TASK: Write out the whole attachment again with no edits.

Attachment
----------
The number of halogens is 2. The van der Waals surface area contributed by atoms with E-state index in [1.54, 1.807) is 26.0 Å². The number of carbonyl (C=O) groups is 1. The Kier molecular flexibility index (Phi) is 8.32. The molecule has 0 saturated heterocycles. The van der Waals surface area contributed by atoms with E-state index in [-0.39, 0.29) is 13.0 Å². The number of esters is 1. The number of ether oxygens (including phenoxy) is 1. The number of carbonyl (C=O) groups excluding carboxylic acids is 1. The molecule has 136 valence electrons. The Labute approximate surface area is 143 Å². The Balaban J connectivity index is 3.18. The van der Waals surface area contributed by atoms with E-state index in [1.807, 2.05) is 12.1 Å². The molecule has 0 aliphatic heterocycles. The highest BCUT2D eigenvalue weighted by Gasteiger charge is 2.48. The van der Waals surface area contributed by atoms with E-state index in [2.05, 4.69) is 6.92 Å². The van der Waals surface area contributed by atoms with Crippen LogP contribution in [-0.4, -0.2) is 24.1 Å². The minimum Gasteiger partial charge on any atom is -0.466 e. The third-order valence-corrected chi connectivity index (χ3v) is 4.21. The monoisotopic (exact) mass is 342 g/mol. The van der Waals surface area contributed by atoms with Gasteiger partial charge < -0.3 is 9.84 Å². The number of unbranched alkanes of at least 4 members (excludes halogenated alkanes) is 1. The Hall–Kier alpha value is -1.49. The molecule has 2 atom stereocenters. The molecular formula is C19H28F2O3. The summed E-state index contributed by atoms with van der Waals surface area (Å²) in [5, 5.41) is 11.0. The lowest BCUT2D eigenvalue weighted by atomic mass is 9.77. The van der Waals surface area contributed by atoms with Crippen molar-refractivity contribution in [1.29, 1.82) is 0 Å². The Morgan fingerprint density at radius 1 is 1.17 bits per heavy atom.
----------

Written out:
The number of halogens is 2. The van der Waals surface area contributed by atoms with E-state index in [1.54, 1.807) is 26.0 Å². The number of carbonyl (C=O) groups is 1. The Kier molecular flexibility index (Phi) is 8.32. The molecule has 0 saturated heterocycles. The van der Waals surface area contributed by atoms with E-state index in [-0.39, 0.29) is 13.0 Å². The number of esters is 1. The number of ether oxygens (including phenoxy) is 1. The number of carbonyl (C=O) groups excluding carboxylic acids is 1. The molecule has 136 valence electrons. The Labute approximate surface area is 143 Å². The Balaban J connectivity index is 3.18. The van der Waals surface area contributed by atoms with E-state index in [1.807, 2.05) is 12.1 Å². The molecule has 0 aliphatic heterocycles. The highest BCUT2D eigenvalue weighted by Gasteiger charge is 2.48. The van der Waals surface area contributed by atoms with E-state index in [2.05, 4.69) is 6.92 Å². The van der Waals surface area contributed by atoms with Crippen LogP contribution in [-0.4, -0.2) is 24.1 Å². The minimum Gasteiger partial charge on any atom is -0.466 e. The third-order valence-corrected chi connectivity index (χ3v) is 4.21. The monoisotopic (exact) mass is 342 g/mol. The van der Waals surface area contributed by atoms with Gasteiger partial charge < -0.3 is 9.84 Å². The number of unbranched alkanes of at least 4 members (excludes halogenated alkanes) is 1. The Hall–Kier alpha value is -1.49. The molecule has 2 atom stereocenters. The molecular formula is C19H28F2O3. The summed E-state index contributed by atoms with van der Waals surface area (Å²) in [5, 5.41) is 11.0. The lowest BCUT2D eigenvalue weighted by atomic mass is 9.77. The van der Waals surface area contributed by atoms with Crippen molar-refractivity contribution in [1.29, 1.82) is 0 Å². The Morgan fingerprint density at radius 1 is 1.17 bits per heavy atom.